Message: 3 Date: Mon, 3 Jan 2005 09:16:28 -0500 From: Country Paul Subject: Danceland posters; Girls from Bahia; Alan Boyd/Peter Lacey Laura Pinto, Subject: Don Kirshner: Return of the Hit Man: > Here's the link to a recent writeup on Don Kirshner from > the Washington Post: Fascinating. The big question: would you buy shares at 8 cents each in his new company? The idea appeals to me.... Phil X Milstein on Danceland Ballroom posters: > A friend of mine recently forwarded to me a link to a website > featuring some amazing, hand-painted, one of a kind* posters for mid- > '60s pop concerts, all of them for the Danceland Ballroom in Cedar > Rapids, Iowa.... Headliners depicted include....Ersel Hickey opening > for Del Shannon, fer cryinoutloud! And you'll gag -- or at least sigh > -- at the kinds of admission prices they were charging for these shows: > Wow! I really got lost in those posters! Maybe Iowa was a cooler place than we thought. The Shannon/Hickey bill rocks, and so many others - for $1.50 per gig?!? Of course, my allowance at the time was about that per week.... Kurt Luchs Re: The Girls From Bahia (Americanized Bossa Nova): > Did you know that Sem Sinatra has the whole "!Revolucion con Brasilia! > The Exciting New Sounds of The Girls From Bahia" LP on his site in mp3 > format at: Sem Sinatra's Solar System Of Sound: > Sorta bland accompaniment, but those vocals! "Berimbau" is a particular treat. (As most of you already know, Dion & The Belmonts did a very fine version of ABC as well, perfectly suited to his scat stylings.) Susan, re: Alan Boyd: > I'll post it again for those who missed it first time around - > is his webpage, but you can order > by emailing .Alan's music is very Beach > Boys-esque, but it goes beyond that.... I do like this album, but it is as it proclaims a lot of snippets, convention promos, and directly derivative Beach Boys and Brian tributes. But it IS a lot of fun and well worth hearing. I also ordered up the new Peter Lacey CD at There is much Brian-derived here, but Lacey is also working more in his own voice, one that sounds a lot like Paul McCartney in certain ranges. The first track is the best to my ears, but it's a worthwhile listen. I now have three of his four albums, and there are standouts on each. Both these guys are certainly "favorite sons" among the "children of Brian." More soon - gotta go to work! Country Paul -------------------[ archived by Spectropop ]-------------------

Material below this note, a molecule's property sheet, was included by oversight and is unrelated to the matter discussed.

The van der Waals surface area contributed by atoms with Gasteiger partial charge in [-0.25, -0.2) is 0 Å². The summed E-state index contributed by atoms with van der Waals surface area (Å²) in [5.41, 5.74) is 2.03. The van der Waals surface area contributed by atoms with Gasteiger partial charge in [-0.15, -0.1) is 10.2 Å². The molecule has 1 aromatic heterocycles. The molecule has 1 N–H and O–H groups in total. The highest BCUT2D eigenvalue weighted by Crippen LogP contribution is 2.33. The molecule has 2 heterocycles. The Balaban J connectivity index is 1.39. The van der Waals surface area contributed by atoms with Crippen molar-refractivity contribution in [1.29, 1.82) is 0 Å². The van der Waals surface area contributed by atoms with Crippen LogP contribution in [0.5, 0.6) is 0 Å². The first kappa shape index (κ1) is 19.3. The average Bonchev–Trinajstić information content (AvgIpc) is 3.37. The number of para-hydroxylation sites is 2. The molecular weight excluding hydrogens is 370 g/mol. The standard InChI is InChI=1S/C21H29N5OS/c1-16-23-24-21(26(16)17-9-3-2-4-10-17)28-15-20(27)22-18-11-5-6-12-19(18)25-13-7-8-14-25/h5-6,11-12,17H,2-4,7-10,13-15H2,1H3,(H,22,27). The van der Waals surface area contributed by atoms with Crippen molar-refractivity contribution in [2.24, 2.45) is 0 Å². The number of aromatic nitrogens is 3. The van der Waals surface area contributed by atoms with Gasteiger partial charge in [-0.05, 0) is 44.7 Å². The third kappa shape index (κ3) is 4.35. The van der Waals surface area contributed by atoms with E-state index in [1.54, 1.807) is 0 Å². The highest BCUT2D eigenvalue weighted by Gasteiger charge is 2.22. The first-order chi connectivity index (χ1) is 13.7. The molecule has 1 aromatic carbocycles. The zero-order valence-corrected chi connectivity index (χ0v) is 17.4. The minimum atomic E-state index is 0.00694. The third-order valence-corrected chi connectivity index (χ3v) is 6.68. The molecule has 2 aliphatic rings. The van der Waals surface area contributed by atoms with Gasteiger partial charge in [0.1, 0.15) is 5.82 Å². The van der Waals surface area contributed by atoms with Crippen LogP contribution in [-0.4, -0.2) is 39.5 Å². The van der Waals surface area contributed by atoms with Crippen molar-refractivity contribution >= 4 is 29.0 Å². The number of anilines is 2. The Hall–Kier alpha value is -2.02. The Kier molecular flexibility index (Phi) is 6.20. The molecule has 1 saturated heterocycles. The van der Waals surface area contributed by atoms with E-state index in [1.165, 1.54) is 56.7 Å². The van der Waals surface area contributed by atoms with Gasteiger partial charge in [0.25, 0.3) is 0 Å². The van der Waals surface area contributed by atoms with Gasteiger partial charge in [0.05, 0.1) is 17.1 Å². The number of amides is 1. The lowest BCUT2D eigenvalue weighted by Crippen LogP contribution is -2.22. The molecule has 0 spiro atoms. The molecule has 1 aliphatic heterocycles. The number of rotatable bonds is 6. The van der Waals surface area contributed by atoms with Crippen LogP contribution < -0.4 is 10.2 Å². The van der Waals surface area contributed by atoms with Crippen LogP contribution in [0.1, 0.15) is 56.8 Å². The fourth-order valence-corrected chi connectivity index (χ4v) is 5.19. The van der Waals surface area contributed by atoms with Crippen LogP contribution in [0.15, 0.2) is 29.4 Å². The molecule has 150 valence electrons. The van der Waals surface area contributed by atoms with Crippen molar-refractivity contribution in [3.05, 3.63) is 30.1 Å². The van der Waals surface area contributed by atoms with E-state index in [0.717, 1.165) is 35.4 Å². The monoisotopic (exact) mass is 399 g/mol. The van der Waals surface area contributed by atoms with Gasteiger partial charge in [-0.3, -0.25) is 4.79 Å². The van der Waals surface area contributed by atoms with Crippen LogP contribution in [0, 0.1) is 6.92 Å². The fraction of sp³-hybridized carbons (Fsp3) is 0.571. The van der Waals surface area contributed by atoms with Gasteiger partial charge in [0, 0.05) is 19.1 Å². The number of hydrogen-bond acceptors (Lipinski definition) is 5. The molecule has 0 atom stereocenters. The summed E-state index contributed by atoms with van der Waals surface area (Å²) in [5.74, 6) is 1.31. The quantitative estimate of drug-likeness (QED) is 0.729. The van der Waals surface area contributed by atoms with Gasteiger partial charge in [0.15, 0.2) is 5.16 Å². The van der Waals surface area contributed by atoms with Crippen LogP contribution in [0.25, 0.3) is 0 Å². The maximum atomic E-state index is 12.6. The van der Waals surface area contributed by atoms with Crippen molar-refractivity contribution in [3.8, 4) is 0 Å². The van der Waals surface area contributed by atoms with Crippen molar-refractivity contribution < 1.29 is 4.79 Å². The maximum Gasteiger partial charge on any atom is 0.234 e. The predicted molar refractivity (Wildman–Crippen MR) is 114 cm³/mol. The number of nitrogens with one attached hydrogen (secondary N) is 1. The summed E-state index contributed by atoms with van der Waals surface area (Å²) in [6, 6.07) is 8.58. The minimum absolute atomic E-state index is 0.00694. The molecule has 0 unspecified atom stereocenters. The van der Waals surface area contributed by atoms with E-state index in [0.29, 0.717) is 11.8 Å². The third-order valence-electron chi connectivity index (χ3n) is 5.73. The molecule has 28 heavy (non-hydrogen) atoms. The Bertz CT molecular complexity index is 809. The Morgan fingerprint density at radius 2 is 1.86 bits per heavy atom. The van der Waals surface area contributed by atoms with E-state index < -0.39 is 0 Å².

Message: 4 Date: Mon, 3 Jan 2005 09:42:12 EST From: Claire Francis Subject: Re: Who Killed Teddy Bear / the b-side / Ahmet Ertegun at Atlantic Thanks Davie, Thanks for your help. I really appreciate the time you took to answer the question about who is the artist on "Who Killed Teddy Bear" filmtrack. Say hello to Al Kasha for me, it was great recording his song, even if my version wasn't in the film. I was really lucky to have my song on the B side of that production. Hearing "Some Someday" again for the first time in ages was great, and I found a place for this song in the film score to my own screenplay, based on my book "A Song For Every Journey" copyright 1981-2004. I was always a believer in fate....I guess Some Someday was meant to be heard again. I don't think that song was ever posted to Musica, but if it gets there, I hope you enjoy it. It's a sweet story about a girl who gets her heart broken, and her Mother telling her daughter "Some someday you'll see him again my child"....which is exactly what happened in my case. My website tells it all!! Here is the information on the Polydor record of "Who Killed Teddy Bear": The date on the record says 1966. The record number says BM56048A on the WKTB side-Schroedere Music. The b side number says BM56048B - "Some Someday"-Tudor Music. The date of 1/21/1966 is handwritten in red on the WKTB. Martin sent this photo to me of my label. It might be that he wrote the date down when the record was actually released. As far as Atlantic switching to Polydor in 1966, March...that coinsides with the trip that I took to New York on behalf of Polydor to visit Atlantic and meet with Ahmet Ertegun. I had an appointment with him and played him a stack of records that were on Polydor. The goal of that meeting was to get Atlantic to switch to Polydor in the U.K. It worked!! Thanks for all the time and energy. Let me know what you find out. Love & Light, Claire Francis -------------------[ archived by Spectropop ]-------------------